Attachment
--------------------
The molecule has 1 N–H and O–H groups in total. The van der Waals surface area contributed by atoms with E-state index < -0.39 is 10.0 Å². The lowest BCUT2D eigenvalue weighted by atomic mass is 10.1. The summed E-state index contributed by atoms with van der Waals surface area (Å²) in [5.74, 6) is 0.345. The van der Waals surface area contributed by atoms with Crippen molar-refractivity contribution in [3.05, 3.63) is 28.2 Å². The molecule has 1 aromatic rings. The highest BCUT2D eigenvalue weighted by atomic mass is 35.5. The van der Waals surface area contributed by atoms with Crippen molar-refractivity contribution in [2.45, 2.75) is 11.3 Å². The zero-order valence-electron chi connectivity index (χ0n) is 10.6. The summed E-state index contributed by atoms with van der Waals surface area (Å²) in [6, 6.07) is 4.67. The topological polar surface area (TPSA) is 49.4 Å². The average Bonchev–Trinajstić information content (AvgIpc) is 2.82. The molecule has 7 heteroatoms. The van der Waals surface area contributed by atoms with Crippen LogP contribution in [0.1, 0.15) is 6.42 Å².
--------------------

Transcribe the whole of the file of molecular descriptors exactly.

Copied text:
The molecule has 1 N–H and O–H groups in total. The van der Waals surface area contributed by atoms with E-state index < -0.39 is 10.0 Å². The lowest BCUT2D eigenvalue weighted by atomic mass is 10.1. The summed E-state index contributed by atoms with van der Waals surface area (Å²) in [5.74, 6) is 0.345. The van der Waals surface area contributed by atoms with Crippen molar-refractivity contribution in [3.05, 3.63) is 28.2 Å². The molecule has 1 aromatic rings. The highest BCUT2D eigenvalue weighted by atomic mass is 35.5. The van der Waals surface area contributed by atoms with Crippen molar-refractivity contribution in [2.45, 2.75) is 11.3 Å². The zero-order valence-electron chi connectivity index (χ0n) is 10.6. The summed E-state index contributed by atoms with van der Waals surface area (Å²) in [6, 6.07) is 4.67. The topological polar surface area (TPSA) is 49.4 Å². The average Bonchev–Trinajstić information content (AvgIpc) is 2.82. The molecule has 7 heteroatoms. The van der Waals surface area contributed by atoms with Crippen LogP contribution in [0.1, 0.15) is 6.42 Å².